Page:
Stages of change
Any desired social or political change must go through several stages before becoming the new status quo. These stages are often lumped together under the heading "how", but the answer to the question "how can we do this" is substantially different depending on which stage(s) one is asking about.
- logistics: there is a plan which could accomplish the goal(s), if implemented
- resources: the necessary resources (e.g. political support) are available
- approval: the necessary resources are approved by their gatekeepers (e.g. Congress passes a bill)
- action: the plan is set in motion (e.g. funds go to appropriate organizations)
- survival: the plan survives attempts to subvert or reverse it
(An earlier, longer version of this list is here.)
For change which requires popular support rather than centralized implementation, "adoption" might be a better descriptor for Step 2.
This may be related to the theory of change, "a specific type of methodology for planning, participation, and evaluation that is used in the philanthropy, not-for-profit and government sectors to promote social change."
Much confusion arises from failure to distinguish between these phases. Proposals intended to address one phase are often criticized for their failure to address another, without any acknowledgement that these are different problems. Logistical stage proposals, for example, will often be criticized for lack of provisioning.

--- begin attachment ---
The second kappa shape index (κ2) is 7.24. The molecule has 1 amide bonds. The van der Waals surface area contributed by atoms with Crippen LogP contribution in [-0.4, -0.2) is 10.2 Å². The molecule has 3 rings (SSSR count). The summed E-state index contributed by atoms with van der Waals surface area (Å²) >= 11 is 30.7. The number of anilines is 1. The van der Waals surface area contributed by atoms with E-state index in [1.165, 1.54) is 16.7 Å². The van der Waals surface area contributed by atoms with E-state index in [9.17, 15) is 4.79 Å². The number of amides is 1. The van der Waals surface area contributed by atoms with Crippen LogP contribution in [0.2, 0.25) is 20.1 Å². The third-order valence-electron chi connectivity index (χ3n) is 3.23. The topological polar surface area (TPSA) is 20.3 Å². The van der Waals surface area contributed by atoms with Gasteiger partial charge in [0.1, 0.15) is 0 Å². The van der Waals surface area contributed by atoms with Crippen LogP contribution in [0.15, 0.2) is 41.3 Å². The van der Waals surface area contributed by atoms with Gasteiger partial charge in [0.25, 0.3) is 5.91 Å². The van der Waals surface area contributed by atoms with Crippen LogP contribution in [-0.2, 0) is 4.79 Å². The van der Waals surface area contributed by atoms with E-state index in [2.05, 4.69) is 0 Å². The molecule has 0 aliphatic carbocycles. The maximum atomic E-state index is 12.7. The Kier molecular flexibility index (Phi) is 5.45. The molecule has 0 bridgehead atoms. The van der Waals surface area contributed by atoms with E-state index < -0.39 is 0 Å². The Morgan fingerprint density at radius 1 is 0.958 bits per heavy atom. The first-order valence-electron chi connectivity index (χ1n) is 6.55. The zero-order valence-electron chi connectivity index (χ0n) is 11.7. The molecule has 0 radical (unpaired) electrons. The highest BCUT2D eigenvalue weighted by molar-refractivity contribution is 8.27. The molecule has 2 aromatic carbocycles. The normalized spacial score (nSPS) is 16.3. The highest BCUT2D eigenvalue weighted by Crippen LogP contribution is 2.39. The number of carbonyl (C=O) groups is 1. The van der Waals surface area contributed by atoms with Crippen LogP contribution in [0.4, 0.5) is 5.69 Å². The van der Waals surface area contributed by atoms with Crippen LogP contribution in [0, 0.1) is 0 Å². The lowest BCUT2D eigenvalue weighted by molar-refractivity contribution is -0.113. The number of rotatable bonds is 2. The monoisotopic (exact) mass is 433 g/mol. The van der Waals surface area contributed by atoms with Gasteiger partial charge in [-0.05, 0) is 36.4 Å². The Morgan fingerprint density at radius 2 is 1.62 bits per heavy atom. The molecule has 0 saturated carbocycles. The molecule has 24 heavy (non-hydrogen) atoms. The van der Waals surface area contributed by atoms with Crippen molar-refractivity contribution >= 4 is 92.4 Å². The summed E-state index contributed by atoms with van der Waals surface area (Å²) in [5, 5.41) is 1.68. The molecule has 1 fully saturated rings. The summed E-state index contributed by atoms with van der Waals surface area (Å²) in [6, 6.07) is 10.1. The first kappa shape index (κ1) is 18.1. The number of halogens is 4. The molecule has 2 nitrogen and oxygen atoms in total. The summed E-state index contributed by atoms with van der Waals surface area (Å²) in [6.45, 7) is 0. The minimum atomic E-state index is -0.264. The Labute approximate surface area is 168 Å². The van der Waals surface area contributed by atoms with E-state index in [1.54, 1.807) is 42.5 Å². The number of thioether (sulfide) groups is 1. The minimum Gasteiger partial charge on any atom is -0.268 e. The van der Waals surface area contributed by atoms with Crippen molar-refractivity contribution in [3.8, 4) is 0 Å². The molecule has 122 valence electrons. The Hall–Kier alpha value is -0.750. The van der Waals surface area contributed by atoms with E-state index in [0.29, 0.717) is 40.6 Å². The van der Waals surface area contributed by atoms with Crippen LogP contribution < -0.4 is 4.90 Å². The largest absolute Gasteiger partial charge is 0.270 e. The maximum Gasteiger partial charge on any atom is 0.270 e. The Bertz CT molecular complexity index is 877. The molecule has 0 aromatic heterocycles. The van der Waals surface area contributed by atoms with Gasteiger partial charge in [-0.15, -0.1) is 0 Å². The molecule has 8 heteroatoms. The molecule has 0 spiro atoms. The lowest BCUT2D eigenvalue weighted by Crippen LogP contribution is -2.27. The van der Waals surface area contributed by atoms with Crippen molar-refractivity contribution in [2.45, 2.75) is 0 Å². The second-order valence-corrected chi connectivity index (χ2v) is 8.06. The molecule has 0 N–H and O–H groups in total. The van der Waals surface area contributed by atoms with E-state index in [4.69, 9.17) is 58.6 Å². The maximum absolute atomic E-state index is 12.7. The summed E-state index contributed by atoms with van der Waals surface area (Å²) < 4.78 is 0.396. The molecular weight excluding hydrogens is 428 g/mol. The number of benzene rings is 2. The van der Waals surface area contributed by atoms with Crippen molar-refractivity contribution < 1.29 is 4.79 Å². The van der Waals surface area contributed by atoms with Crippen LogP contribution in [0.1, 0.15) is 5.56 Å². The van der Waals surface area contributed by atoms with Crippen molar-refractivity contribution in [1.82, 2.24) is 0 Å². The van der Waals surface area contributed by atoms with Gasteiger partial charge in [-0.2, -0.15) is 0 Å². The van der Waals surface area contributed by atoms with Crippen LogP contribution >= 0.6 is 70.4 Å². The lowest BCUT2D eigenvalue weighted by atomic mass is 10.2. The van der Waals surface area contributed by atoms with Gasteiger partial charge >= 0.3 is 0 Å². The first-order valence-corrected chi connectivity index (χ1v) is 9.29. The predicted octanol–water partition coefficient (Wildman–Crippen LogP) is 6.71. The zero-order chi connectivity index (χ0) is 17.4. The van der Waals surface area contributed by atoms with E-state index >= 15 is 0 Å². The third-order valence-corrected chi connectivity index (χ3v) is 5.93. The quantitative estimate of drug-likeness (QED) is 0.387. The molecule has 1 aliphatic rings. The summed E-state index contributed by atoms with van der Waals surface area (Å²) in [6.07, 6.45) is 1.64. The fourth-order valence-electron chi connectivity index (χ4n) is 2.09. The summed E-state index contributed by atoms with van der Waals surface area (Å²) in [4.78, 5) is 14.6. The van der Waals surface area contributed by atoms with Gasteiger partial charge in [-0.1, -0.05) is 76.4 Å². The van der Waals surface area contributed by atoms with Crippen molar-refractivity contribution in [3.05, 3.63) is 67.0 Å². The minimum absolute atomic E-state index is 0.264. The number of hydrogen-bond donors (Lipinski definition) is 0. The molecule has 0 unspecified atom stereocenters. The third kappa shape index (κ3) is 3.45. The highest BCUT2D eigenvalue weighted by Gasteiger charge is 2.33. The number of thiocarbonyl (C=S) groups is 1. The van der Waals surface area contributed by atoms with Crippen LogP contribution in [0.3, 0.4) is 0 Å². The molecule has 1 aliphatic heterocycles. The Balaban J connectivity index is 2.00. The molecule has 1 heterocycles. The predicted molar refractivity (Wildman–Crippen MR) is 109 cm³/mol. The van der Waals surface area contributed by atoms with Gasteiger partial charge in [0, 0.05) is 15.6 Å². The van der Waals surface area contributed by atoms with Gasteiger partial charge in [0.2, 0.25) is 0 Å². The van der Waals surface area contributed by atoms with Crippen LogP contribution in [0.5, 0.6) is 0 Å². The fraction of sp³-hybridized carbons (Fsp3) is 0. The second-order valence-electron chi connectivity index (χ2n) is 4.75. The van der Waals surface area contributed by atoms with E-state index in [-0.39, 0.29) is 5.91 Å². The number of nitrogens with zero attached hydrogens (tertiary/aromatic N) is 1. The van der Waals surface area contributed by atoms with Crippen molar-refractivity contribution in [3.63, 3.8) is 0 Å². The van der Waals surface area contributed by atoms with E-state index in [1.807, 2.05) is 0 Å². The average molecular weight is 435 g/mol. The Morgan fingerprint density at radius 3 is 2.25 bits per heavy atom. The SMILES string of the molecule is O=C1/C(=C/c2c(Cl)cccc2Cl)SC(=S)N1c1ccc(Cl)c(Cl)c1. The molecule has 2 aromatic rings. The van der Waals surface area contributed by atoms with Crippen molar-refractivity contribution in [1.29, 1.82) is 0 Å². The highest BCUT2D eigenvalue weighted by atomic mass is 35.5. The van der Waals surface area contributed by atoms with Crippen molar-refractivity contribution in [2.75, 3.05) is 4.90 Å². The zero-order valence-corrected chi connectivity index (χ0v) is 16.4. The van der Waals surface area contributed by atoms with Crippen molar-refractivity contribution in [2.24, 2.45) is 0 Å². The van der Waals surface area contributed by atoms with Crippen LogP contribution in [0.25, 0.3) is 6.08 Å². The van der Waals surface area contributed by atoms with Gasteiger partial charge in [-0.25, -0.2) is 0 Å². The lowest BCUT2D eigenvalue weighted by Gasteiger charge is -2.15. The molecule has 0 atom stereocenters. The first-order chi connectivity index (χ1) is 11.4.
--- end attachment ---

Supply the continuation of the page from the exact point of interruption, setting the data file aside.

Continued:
Proposals involving allocation of resources are particularly subject to this kind of conflation. For example, a proposal regarding how resources should be distributed (conception or logistics stage) will be criticized for wanting to "take" or "steal" resources from their current owners -- when in fact the proposal says nothing about the mechanisms whereby such redistribution might take place (provisioning). The provisioning stage might be, for example:
- creating a microsociety in which the proposed rules would be applied and therefore involving only voluntary redistribution
- changing the incentive structure of the existing economy so as to encourage voluntary redistribution along the lines proposed
- 2013-03-27 Google+: open proposal of this breakdown